The attorney will also want to know when you first saw this patient relative to the injuries allegedly suffered in the incident. If you did not see the patient until long after the incident, the attorney will want the jury to think that your treatment was too remote in time to give you a good basis to explain that the incident caused the patient’s injuries.

Whether you are testifying for a deposition or at trial, the importance of being prepared cannot be overstated. For the sake of being an effective witness, as well as for the sake of your patient, please prepare before you testify. This can be as simple as reviewing your treatment records and any other related records the night before your testimony.

Quite often, you will be asked to discuss treatment that occurred years ago. No one expects you to recall such distant treatment off the top of your head. You will need to rely on your notes. Having your paperwork/patient’s file  organized in such a manner that you can quickly find such information will show the jury you are prepared and will avoid the potential for unnecessary lengthy pauses in your testimony. In the eyes of a jury, there’s a world of difference between the doctor who speaks with confident familiarity with his/her patient’s case and the doctor who has to fumble through records at trial.  If you have referred your patient to other healthcare providers, be knowledgeable of their work and be prepared to discuss why you made the referral and what help the other professional was for your patient and/or your assessment and patient plan.

Being prepared and knowledgeable at depositions is equally important. Effective deposition testimony may help preclude the need for trial.

Some doctors prefer to give their testimony in a perpetuation deposition in advance of trial instead of appearing in court. This may be because of very busy patient schedules. However, for the sake of your patient, it is important that you do everything possible to make yourself available to appear in person at the trial. While the transcript or video of your deposition will be part of the evidence for the jury to review, live testimony is much more effective. Jurors tend to relate better to “live” witnesses. They are also less likely to be distracted and more attentive if you are there in person than if they watch you on a television screen or hear someone else read the transcript of your testimony.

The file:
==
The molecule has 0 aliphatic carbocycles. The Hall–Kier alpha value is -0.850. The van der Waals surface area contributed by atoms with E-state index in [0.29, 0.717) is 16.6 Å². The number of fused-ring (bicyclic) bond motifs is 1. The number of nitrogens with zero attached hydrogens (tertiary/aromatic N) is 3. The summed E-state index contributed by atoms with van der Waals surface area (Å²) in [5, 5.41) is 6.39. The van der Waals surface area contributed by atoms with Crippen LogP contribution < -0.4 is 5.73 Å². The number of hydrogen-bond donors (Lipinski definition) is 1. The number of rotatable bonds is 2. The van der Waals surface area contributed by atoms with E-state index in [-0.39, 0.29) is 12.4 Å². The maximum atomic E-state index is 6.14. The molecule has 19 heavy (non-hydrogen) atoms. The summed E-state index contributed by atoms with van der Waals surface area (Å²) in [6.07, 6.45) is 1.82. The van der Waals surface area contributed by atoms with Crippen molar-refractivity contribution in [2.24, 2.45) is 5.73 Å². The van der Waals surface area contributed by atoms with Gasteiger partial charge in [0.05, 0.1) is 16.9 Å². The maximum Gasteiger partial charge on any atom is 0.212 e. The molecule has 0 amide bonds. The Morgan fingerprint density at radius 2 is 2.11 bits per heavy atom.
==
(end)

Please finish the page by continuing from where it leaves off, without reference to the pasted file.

Another obvious reason to appear in person is that you will be able to respond to additional questions that arise during trial. This is especially important in Jackson County, Oregon, where jurors are now able to submit written questions for doctors serving as expert witnesses. Obviously, a live witness can answer the jury’s questions immediately. If your testimony is submitted by deposition, it is highly unlikely that the jury will be able to ask its questions. This can be the difference in whether your patient prevails in his/her case.

We hope that knowing what to expect will take some of the anxiety out of testifying on behalf of your injured patient. We recognize that attending depositions and appearing in court are not always pleasant experiences. However, please remember: you are the expert. Since you are a professional, the jury will be highly interested in what you have to say and in learning about medicine from you. To obtain and keep their attention, you must be prepared and be willing to appear in person in court. This will go a long way in providing the best service and complete medical care for your patient.  Finally you are entitled to be compensated for the time you spend preparing for and testifying.

This article was prepared by Frederick H. Lundblade III, Tom Petersen and Peter E. Yeager